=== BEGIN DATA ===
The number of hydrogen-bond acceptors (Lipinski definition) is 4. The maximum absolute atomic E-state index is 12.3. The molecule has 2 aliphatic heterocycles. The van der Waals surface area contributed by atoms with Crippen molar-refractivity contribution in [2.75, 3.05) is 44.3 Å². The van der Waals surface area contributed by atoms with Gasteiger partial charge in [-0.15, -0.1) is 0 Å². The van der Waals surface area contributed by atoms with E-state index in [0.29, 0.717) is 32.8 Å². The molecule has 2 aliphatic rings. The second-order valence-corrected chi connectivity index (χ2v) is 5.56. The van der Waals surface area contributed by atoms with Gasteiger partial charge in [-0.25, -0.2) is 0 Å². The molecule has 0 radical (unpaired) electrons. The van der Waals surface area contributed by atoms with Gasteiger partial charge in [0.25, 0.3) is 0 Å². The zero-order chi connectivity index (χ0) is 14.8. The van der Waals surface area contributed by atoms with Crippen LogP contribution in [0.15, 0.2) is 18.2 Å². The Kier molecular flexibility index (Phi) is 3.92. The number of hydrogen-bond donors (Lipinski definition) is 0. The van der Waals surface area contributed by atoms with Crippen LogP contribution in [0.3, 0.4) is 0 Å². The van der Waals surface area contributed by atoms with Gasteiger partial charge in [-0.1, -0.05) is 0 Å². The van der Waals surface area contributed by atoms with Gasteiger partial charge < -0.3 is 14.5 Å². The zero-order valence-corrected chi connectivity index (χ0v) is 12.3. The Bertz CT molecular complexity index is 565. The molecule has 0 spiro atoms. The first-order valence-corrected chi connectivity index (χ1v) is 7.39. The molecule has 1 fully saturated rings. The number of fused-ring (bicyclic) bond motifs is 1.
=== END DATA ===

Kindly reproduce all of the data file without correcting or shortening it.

The number of hydrogen-bond acceptors (Lipinski definition) is 4. The maximum absolute atomic E-state index is 12.3. The molecule has 2 aliphatic heterocycles. The van der Waals surface area contributed by atoms with Crippen molar-refractivity contribution in [2.75, 3.05) is 44.3 Å². The van der Waals surface area contributed by atoms with Gasteiger partial charge in [-0.15, -0.1) is 0 Å². The van der Waals surface area contributed by atoms with E-state index in [0.29, 0.717) is 32.8 Å². The molecule has 2 aliphatic rings. The second-order valence-corrected chi connectivity index (χ2v) is 5.56. The van der Waals surface area contributed by atoms with Gasteiger partial charge in [-0.25, -0.2) is 0 Å². The molecule has 0 radical (unpaired) electrons. The van der Waals surface area contributed by atoms with Gasteiger partial charge in [0.25, 0.3) is 0 Å². The zero-order chi connectivity index (χ0) is 14.8. The van der Waals surface area contributed by atoms with Crippen LogP contribution in [0.15, 0.2) is 18.2 Å². The Kier molecular flexibility index (Phi) is 3.92. The number of hydrogen-bond donors (Lipinski definition) is 0. The van der Waals surface area contributed by atoms with Crippen LogP contribution in [0.3, 0.4) is 0 Å². The van der Waals surface area contributed by atoms with Gasteiger partial charge in [-0.1, -0.05) is 0 Å². The van der Waals surface area contributed by atoms with Gasteiger partial charge < -0.3 is 14.5 Å². The zero-order valence-corrected chi connectivity index (χ0v) is 12.3. The Bertz CT molecular complexity index is 565. The molecule has 0 spiro atoms. The first-order valence-corrected chi connectivity index (χ1v) is 7.39. The molecule has 1 fully saturated rings. The number of fused-ring (bicyclic) bond motifs is 1.